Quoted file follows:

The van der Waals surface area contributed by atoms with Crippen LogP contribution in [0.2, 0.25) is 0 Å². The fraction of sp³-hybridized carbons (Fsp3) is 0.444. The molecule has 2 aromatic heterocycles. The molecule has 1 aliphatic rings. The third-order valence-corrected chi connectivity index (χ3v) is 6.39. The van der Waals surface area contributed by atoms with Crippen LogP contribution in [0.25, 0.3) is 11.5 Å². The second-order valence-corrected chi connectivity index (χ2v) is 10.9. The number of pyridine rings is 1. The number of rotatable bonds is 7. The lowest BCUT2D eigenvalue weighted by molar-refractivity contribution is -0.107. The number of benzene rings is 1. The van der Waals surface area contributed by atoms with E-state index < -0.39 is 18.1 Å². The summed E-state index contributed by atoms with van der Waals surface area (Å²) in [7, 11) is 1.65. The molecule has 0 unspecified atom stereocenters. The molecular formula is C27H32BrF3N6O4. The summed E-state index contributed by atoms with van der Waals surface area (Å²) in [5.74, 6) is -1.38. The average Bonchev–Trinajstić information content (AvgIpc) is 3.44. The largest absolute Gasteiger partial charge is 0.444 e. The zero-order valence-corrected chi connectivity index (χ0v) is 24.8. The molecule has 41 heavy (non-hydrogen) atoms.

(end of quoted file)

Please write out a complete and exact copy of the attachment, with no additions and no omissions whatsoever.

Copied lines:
The van der Waals surface area contributed by atoms with Crippen LogP contribution in [0.2, 0.25) is 0 Å². The fraction of sp³-hybridized carbons (Fsp3) is 0.444. The molecule has 2 aromatic heterocycles. The molecule has 1 aliphatic rings. The third-order valence-corrected chi connectivity index (χ3v) is 6.39. The van der Waals surface area contributed by atoms with Crippen LogP contribution in [0.25, 0.3) is 11.5 Å². The second-order valence-corrected chi connectivity index (χ2v) is 10.9. The number of pyridine rings is 1. The number of rotatable bonds is 7. The lowest BCUT2D eigenvalue weighted by molar-refractivity contribution is -0.107. The number of benzene rings is 1. The van der Waals surface area contributed by atoms with E-state index < -0.39 is 18.1 Å². The summed E-state index contributed by atoms with van der Waals surface area (Å²) in [7, 11) is 1.65. The molecule has 0 unspecified atom stereocenters. The molecular formula is C27H32BrF3N6O4. The summed E-state index contributed by atoms with van der Waals surface area (Å²) in [5.74, 6) is -1.38. The average Bonchev–Trinajstić information content (AvgIpc) is 3.44. The largest absolute Gasteiger partial charge is 0.444 e. The zero-order valence-corrected chi connectivity index (χ0v) is 24.8. The molecule has 41 heavy (non-hydrogen) atoms.